One of the worst paintings is Big Tears For Two (1963) by the Icelandic artist Erró. It shows a cartoon version of Picasso's painting The Weeping Woman (1937) alongside a Disney cartoon of a weeping train. It is awful. The implication is that high art and low art have been levelled; one is no more profound than the other. Both expressions of grief are equally valid. Except that they are not.

Picasso's painting conveyed the pain of a woman who was living through the Spanish Civil War. Her tears were representative of all those who had lost their loved ones during the fight against fascism. The crying cartoon train is an aberration in this context. It is offensively facile. The painting is quite hateful.

Yet Erró also made the American Interior series (1968), some of the most affecting anti-war images in the exhibition. These paintings on fabric show calm American suburban homes invaded by Viet Cong soldiers. They articulated a primal fear of American society, and reversed the reality: American soldiers were invading the homes of the Vietnamese at the time.

Some of the best works use graphic design in the service of activism. The French artist Gérard Fromanger's Album the Red (1968-70) includes an image of a "bleeding" French flag. The red stripe drips into the white and the blue. It symbolises the wounding of the French establishment in the era of May 1968. Another imaginative protest work is The Red Coat (1969) by the French artist Nicola L. Made of bright red vinyl, this vast, tent-like coat can be worn by eleven people at once. They share a "collective skin".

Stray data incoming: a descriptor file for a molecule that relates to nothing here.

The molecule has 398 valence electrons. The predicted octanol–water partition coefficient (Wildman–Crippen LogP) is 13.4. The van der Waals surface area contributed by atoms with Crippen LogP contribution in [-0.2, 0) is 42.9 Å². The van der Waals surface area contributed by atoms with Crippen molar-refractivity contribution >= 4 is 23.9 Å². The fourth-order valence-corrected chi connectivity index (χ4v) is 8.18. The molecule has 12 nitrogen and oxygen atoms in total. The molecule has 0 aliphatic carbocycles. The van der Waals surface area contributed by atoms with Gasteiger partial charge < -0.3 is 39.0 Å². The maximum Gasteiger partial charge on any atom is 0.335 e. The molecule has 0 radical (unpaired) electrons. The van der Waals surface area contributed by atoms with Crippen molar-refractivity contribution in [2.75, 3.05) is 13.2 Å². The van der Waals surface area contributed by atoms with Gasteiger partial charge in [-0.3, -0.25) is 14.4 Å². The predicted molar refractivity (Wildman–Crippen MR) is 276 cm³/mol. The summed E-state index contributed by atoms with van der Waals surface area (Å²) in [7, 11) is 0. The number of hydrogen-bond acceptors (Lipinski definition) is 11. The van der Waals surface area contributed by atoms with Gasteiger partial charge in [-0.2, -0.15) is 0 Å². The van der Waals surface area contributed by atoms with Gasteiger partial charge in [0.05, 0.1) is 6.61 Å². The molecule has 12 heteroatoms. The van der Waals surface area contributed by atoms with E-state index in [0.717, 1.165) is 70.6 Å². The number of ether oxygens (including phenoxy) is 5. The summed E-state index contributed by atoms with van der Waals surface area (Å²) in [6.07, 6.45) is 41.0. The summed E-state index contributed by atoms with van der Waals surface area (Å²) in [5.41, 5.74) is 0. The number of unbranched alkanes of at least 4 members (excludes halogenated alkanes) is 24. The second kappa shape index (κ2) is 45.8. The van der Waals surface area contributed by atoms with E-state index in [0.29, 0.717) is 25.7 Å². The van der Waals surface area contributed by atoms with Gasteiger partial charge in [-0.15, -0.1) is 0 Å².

Several feminist works seem ripostes to the British artist Allen Jones's female furniture, which caused outrage at the time because it showed women in positions of extreme submissiveness. Woman Sofa (1968) by Nicola L is a silver vinyl assemblage of female limbs, designed to be sat on. Whereas Jones's fibre‑glass female dummies on all fours were grotesque but stylish works of art, Woman Sofa is just ugly. Perhaps ugliness here is a political principle.

Man Chair (1971) by the Czech artist Ruth Francken is a chair in the shape of a headless man. It is sleek and white and elegant, but it does not point to a new dawn of equality. Rather, it reverses the old power dynamic of master/slave. Mattress (1962) by the Argentinian artist Marta Minujín is simply a dirty old striped mattress; it shouldn't have been included in the exhibition.

While much of Pop Art rejected the idea of "good taste" as elitist, good taste is badly needed in this exhibition. Too many of these works are nostalgic at best.

Tate Modern, London, 17 September to 24 January (www.tate.org.uk)